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August 31 is the deadline for filing the petitioners’ brief with the Supreme Court in Massachusetts et al. v. U.S. Environmental Protection Agency. Plaintiffs, who include the attorneys general (AGs) of 12 states, are suing the EPA to regulate carbon dioxide (CO2) emissions from new motor vehicles (See July 2006, Page 10).<?xml:namespace prefix = o ns = "urn:schemas-microsoft-com:office:office" />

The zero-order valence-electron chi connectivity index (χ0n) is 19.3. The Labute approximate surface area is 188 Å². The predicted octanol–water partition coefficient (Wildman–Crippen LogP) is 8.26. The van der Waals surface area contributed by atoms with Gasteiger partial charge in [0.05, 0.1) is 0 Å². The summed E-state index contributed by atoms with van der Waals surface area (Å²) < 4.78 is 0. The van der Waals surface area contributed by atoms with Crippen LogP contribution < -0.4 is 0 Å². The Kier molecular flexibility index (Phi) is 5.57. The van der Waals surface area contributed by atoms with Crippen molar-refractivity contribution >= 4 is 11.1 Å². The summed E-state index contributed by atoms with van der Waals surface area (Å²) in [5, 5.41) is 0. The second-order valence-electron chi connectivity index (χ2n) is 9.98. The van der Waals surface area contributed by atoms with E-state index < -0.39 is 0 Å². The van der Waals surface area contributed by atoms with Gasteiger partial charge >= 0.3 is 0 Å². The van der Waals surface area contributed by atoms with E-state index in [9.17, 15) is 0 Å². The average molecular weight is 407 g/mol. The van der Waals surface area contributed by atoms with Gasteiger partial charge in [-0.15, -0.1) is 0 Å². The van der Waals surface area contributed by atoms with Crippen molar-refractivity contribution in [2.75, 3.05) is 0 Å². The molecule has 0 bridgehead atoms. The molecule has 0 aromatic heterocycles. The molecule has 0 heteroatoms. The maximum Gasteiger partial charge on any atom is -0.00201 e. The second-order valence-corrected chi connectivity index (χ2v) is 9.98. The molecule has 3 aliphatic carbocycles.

A victory for plaintiffs would not only result in fewer choices for U.S. auto buyers and a less competitive U.S. auto industry, it would also establish the precedent for judicial imposition of economywide CO2 controls like those proposed in the Kyoto Protocol and the McCain-Lieberman Climate Stewardship Act. Plaintiffs’ game plan, which the Court can either aid and abet or nip in the bud, aims at nothing less than litigating America into compliance with a non-ratified treaty and/or a non-enacted bill. This is judicial activism in overdrive, perhaps the most audacious attempt ever to legislate from the bench.